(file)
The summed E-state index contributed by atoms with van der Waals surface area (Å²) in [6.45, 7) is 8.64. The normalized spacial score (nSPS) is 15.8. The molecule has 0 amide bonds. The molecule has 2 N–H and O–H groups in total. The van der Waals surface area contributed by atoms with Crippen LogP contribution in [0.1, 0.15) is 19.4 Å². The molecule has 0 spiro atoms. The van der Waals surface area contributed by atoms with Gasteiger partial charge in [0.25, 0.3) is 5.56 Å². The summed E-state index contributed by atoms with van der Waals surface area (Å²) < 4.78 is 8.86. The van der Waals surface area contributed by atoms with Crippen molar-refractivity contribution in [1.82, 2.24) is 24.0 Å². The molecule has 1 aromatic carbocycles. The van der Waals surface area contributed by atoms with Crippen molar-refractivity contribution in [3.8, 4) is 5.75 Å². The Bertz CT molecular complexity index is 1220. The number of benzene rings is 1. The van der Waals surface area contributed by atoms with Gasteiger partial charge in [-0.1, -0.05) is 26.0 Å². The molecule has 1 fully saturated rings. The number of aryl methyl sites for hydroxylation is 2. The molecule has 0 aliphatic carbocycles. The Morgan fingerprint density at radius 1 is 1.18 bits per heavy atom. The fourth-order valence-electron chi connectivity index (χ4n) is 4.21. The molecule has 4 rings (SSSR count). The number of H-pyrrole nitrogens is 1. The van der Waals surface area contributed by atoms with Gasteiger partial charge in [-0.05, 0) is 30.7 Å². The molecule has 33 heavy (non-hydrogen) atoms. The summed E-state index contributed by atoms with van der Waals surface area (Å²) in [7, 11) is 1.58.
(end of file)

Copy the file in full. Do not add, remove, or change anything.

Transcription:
The summed E-state index contributed by atoms with van der Waals surface area (Å²) in [6.45, 7) is 8.64. The normalized spacial score (nSPS) is 15.8. The molecule has 0 amide bonds. The molecule has 2 N–H and O–H groups in total. The van der Waals surface area contributed by atoms with Crippen LogP contribution in [0.1, 0.15) is 19.4 Å². The molecule has 0 spiro atoms. The van der Waals surface area contributed by atoms with Gasteiger partial charge in [0.25, 0.3) is 5.56 Å². The summed E-state index contributed by atoms with van der Waals surface area (Å²) < 4.78 is 8.86. The van der Waals surface area contributed by atoms with Crippen molar-refractivity contribution in [1.82, 2.24) is 24.0 Å². The molecule has 1 aromatic carbocycles. The van der Waals surface area contributed by atoms with Crippen molar-refractivity contribution in [3.8, 4) is 5.75 Å². The Bertz CT molecular complexity index is 1220. The number of benzene rings is 1. The van der Waals surface area contributed by atoms with Gasteiger partial charge in [-0.1, -0.05) is 26.0 Å². The molecule has 1 fully saturated rings. The number of aryl methyl sites for hydroxylation is 2. The molecule has 0 aliphatic carbocycles. The Morgan fingerprint density at radius 1 is 1.18 bits per heavy atom. The fourth-order valence-electron chi connectivity index (χ4n) is 4.21. The molecule has 4 rings (SSSR count). The number of H-pyrrole nitrogens is 1. The van der Waals surface area contributed by atoms with Gasteiger partial charge in [-0.05, 0) is 30.7 Å². The molecule has 33 heavy (non-hydrogen) atoms. The summed E-state index contributed by atoms with van der Waals surface area (Å²) in [7, 11) is 1.58.